Disease X warning as doctor who helped discover Ebola fears new viruses

The doctor who helped discover Ebola has warned of new deadly diseases that could spread as quickly as Covid-19 but could be as deadly as the African virus.

Professor Jean-Jacques Muyembe Tamfum said humanity is facing a number of unknown threats that could affect populations worldwide.

He shared how new viruses emerge from the tropical forests of Africa that could spread quickly.

“We are now in a world where new pathogens will appear. And that is a threat to humanity,” the professor told CNN.

When asked if a new disease could be more apocalyptic than Covid-19, he said, “Yes, yes, I think so.”

His comments came when a woman showing symptoms of hemorrhagic fever in Ingende, a remote town in the Democratic Republic of the Congo, sparked fears of new deadly pathogens on the horizon.

She was tested for a variety of diseases, including Ebola, but all of them were negative.

It therefore sparked fears that her illness could have been caused by so-called “Disease X”, a new “unexpected” pathogen that could spread as quickly as Covid-19 but has an Ebola death rate of 50 to 90 percent .

“We must all be scared,” said the patient’s doctor, Dr. Dadin Bonkole, across from the US news channel. “Ebola was unknown. Covid was unknown. We must be afraid of new diseases.”

“Disease X” is still hypothetical, but according to the World Health Organization (WHO), scientists and public health experts fear that an outbreak could lead to a serious illness if and when it occurs.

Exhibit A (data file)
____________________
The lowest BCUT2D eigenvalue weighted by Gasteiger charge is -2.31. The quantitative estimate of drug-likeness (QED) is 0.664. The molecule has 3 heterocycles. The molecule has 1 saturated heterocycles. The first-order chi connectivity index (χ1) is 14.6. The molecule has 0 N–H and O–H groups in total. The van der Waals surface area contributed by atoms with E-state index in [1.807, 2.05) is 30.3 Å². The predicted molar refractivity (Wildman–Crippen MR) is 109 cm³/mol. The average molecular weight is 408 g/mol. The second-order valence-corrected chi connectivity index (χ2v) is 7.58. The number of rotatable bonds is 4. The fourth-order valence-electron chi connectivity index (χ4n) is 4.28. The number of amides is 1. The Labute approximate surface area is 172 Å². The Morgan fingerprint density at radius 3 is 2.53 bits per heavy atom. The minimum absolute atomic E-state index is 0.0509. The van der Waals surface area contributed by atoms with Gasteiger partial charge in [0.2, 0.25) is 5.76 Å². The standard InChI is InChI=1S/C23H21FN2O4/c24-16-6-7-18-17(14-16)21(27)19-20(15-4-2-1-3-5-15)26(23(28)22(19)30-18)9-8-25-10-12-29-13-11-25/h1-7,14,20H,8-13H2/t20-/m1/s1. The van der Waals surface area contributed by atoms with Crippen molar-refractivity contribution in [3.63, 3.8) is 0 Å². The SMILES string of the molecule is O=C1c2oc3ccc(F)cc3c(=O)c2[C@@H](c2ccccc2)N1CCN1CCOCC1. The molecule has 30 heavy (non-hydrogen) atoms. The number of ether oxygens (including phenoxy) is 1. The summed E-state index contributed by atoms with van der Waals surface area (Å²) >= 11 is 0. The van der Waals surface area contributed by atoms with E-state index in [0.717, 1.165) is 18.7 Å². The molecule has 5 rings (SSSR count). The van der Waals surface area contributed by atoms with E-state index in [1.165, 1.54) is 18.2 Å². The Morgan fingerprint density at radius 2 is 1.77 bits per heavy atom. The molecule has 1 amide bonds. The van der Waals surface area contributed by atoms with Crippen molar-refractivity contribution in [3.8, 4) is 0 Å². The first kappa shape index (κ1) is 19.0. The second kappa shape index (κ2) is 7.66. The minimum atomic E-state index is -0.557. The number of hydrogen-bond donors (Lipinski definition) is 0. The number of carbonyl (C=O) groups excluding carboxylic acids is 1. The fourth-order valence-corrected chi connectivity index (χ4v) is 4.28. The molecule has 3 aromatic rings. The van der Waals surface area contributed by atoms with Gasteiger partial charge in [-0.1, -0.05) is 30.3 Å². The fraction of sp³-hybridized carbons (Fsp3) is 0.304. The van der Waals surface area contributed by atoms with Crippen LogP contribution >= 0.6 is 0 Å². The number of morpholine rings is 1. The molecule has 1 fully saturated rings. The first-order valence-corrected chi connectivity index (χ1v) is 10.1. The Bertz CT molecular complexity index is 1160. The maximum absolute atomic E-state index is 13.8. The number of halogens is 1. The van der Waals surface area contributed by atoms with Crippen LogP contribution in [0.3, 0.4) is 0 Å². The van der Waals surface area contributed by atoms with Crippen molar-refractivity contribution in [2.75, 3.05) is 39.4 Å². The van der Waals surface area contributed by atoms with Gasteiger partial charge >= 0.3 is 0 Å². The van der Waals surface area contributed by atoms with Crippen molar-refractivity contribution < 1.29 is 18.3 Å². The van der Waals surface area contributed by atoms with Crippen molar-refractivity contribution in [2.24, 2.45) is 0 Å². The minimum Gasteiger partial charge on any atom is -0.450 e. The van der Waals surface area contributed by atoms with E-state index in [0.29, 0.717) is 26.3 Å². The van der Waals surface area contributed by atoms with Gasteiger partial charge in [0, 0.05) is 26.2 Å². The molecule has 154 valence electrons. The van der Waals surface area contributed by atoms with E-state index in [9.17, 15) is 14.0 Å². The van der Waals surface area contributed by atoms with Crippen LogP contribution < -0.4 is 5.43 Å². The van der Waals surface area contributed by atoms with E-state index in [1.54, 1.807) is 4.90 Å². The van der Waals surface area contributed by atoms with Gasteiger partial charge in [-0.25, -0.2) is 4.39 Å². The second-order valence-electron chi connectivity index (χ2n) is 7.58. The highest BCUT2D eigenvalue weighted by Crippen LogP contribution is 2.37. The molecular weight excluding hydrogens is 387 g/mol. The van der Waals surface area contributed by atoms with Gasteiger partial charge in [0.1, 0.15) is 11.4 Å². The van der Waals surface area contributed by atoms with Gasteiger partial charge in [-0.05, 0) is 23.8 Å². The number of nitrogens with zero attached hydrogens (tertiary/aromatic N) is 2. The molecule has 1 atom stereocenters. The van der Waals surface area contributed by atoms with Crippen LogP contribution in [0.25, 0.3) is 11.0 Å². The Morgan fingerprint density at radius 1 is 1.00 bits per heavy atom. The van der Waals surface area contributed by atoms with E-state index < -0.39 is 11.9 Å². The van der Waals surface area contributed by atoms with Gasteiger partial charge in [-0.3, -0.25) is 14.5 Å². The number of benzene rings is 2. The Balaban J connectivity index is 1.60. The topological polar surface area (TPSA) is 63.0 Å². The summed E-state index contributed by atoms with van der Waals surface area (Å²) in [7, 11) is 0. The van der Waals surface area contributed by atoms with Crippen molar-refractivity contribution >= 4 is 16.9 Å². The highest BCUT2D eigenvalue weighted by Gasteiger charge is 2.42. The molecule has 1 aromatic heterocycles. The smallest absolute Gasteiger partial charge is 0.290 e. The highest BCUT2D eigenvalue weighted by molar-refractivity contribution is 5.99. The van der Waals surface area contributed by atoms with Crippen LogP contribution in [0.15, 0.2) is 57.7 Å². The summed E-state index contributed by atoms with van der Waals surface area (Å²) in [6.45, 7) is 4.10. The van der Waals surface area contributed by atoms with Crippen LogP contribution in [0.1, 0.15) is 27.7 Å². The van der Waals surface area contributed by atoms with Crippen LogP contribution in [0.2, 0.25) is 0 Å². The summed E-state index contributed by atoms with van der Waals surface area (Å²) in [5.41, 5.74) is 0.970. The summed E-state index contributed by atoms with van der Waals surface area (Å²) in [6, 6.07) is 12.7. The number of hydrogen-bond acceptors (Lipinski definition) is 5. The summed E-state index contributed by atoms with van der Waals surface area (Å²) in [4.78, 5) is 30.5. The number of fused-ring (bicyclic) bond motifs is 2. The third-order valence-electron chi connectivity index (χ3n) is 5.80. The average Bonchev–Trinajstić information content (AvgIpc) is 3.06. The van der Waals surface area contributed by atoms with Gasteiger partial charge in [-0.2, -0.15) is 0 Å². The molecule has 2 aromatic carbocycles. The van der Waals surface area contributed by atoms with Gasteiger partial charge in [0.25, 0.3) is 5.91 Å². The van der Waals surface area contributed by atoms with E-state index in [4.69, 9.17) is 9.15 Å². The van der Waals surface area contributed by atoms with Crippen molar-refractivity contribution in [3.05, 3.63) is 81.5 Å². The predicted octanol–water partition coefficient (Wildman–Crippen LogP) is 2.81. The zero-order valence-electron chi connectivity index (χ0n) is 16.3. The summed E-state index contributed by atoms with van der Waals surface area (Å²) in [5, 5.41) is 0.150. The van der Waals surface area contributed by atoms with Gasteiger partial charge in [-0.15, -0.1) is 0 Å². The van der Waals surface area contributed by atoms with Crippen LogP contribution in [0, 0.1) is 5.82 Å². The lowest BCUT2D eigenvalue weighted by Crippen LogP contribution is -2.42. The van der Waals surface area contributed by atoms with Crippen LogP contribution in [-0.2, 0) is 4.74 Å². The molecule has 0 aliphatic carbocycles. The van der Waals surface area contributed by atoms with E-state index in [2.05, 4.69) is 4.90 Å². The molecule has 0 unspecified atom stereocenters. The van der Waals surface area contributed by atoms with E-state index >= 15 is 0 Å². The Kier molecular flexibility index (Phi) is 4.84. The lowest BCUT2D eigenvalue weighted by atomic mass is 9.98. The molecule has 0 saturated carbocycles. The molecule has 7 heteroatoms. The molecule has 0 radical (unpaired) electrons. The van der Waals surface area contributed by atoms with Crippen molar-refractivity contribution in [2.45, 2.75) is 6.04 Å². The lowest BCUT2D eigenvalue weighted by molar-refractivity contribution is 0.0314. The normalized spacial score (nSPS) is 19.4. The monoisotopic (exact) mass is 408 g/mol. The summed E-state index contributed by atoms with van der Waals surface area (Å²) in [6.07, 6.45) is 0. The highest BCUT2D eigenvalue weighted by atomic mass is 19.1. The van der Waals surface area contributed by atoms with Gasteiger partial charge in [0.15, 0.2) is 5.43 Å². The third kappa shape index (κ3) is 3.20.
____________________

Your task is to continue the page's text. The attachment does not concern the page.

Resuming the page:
Professor Muyembe warned much more zoonotic diseases, namely, those jumping from animals to humans, could arise.

Muyembe

Rachel, Ebola health worker

Covid-19 is one of those diseases, along with yellow fever and rabies, for example, which are believed to have originated from an unknown reservoir – the term used to indicate the natural host of a virus – in the animal kingdom.

The Covid-19 virus SARS-CoV-2 probably originated in China and possibly from bats.

Since yellow fever was identified as the first zoonotic disease in 1901, another 200 have reportedly been identified.

The zoonotic disease outbreak has been largely attributed to deforestation, which is causing the animals’ natural habitats to disappear.

This leaves room for bats, rats, and other insects, which act as vectors of disease, to circulate and come into greater contact with humans while other animals are wiped out.

According to research by Mark Woolhouse, Professor of Infectious Disease Epidemiology at the University of Edinburgh, three to four viruses are identified each year, most of which are transmitted from animal to human.

Scientists also believe that “Disease X” could breed in live animals at what is known as the “wet market,” which sells wildlife from rainforests in urban areas.

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